# H square

In mathematics and control theory, H2, or H-square is a Hardy space with square norm. It is a subspace of L2 space, and is thus a Hilbert space. In particular, it is a reproducing kernel Hilbert space.

## On the unit circle

In general, elements of L2 on the unit circle are given by

$\sum_{n=-\infty}^\infty a_n e^{in\varphi}$

whereas elements of H2 are given by

$\sum_{n=0}^\infty a_n e^{in\varphi}.$

The projection from L2 to H2 (by setting an = 0 when n < 0) is orthogonal.

## On the half-plane

The Laplace transform $\mathcal{L}$ given by

$[\mathcal{L}f](s)=\int_0^\infty e^{-st}f(t)dt$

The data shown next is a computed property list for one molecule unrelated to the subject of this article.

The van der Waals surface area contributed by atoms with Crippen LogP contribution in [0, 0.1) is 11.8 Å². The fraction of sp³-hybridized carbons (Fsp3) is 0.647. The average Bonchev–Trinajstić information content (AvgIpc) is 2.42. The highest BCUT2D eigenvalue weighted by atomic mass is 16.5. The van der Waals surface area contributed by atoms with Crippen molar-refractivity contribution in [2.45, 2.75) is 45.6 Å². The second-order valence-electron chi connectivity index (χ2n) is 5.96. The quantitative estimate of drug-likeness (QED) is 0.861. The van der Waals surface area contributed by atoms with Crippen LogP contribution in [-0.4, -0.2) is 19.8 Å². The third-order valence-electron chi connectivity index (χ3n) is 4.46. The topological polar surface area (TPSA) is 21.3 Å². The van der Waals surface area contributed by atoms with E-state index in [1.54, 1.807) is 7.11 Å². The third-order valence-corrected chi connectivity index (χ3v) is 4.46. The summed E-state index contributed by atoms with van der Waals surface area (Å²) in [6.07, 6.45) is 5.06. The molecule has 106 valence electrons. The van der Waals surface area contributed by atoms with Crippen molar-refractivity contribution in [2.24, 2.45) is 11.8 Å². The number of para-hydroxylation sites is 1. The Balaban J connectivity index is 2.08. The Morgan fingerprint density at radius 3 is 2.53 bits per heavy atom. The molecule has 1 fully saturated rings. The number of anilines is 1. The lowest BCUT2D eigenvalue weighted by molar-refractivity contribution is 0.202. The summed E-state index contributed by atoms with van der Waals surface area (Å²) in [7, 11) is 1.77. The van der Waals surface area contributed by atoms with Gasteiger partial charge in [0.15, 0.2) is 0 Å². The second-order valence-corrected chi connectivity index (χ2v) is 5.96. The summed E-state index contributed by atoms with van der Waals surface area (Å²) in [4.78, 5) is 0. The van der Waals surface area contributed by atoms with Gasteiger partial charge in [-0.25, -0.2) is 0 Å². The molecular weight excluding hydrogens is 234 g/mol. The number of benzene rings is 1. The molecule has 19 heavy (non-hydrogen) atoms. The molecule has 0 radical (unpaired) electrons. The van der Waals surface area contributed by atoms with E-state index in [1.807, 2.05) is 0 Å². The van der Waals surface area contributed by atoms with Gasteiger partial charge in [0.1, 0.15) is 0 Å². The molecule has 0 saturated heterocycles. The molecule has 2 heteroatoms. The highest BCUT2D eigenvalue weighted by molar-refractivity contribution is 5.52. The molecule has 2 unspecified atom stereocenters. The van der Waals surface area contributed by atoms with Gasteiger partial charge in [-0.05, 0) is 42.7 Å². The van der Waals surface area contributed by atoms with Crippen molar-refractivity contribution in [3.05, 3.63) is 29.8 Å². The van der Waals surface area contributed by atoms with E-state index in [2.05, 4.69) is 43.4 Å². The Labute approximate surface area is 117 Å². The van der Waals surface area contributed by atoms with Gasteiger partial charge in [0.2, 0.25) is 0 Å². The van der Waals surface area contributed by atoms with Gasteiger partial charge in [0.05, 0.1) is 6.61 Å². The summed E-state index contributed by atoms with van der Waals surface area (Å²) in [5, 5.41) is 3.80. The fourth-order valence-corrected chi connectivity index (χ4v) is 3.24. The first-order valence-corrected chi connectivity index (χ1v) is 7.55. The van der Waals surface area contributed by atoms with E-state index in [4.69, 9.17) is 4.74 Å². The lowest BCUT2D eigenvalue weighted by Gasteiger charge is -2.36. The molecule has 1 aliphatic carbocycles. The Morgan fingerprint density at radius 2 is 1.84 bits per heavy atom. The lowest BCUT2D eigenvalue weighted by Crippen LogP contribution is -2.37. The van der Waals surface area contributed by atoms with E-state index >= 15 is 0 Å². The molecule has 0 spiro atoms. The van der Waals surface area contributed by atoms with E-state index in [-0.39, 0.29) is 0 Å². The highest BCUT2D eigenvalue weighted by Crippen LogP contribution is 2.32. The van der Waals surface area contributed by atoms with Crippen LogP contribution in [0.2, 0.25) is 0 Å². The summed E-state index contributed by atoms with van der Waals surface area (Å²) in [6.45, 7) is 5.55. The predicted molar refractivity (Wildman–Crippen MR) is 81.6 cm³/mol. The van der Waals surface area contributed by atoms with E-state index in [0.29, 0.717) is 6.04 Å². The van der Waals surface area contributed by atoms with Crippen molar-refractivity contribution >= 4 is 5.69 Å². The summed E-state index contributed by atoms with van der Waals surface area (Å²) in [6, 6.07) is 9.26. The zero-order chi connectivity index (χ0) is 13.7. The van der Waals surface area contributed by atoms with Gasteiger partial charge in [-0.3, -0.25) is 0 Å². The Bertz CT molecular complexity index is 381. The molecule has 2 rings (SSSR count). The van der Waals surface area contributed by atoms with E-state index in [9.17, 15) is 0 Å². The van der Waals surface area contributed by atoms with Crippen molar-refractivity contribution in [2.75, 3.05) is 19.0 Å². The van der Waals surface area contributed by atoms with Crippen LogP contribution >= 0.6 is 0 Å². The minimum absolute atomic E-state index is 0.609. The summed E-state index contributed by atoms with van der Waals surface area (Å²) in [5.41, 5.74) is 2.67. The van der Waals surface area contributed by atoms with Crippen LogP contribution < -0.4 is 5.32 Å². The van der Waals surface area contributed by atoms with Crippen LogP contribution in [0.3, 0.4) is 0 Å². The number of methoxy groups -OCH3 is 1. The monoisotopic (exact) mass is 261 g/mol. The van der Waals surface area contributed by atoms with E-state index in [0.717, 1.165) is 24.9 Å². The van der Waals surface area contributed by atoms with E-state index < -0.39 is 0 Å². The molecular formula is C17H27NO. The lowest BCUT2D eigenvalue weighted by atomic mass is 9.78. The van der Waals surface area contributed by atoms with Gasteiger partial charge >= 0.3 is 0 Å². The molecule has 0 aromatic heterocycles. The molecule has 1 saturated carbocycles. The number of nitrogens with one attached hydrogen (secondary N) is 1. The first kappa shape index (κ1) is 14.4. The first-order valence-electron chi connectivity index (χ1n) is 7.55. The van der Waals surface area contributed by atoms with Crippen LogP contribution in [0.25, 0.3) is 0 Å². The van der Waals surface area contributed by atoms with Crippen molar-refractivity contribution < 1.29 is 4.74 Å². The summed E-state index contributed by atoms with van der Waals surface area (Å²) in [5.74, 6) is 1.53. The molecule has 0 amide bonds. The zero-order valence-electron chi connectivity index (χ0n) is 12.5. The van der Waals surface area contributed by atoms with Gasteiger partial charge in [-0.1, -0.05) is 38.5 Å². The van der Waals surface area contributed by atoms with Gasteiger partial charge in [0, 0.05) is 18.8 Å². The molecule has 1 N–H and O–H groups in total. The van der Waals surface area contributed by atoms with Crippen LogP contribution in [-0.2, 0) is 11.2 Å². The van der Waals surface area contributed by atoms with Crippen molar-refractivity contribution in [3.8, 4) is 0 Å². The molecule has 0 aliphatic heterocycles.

can be understood as a linear operator

$\mathcal{L}:L^2(0,\infty)\to H^2\left(\mathbb{C}^+\right)$

where $L^2(0,\infty)$ is the set of square-integrable functions on the positive real number line, and $\mathbb{C}^+$ is the right half of the complex plane. It is more; it is an isomorphism, in that it is invertible, and it isometric, in that it satisfies

$\|\mathcal{L}f\|_{H^2} = \sqrt{2\pi} \|f\|_{L^2}.$

The Laplace transform is "half" of a Fourier transform; from the decomposition

$L^2(\mathbb{R})=L^2(-\infty,0) \oplus L^2(0,\infty)$

one then obtains an orthogonal decomposition of $L^2(\mathbb{R})$ into two Hardy spaces

$L^2(\mathbb{R})= H^2\left(\mathbb{C}^-\right) \oplus H^2\left(\mathbb{C}^+\right).$

This is essentially the Paley-Wiener theorem.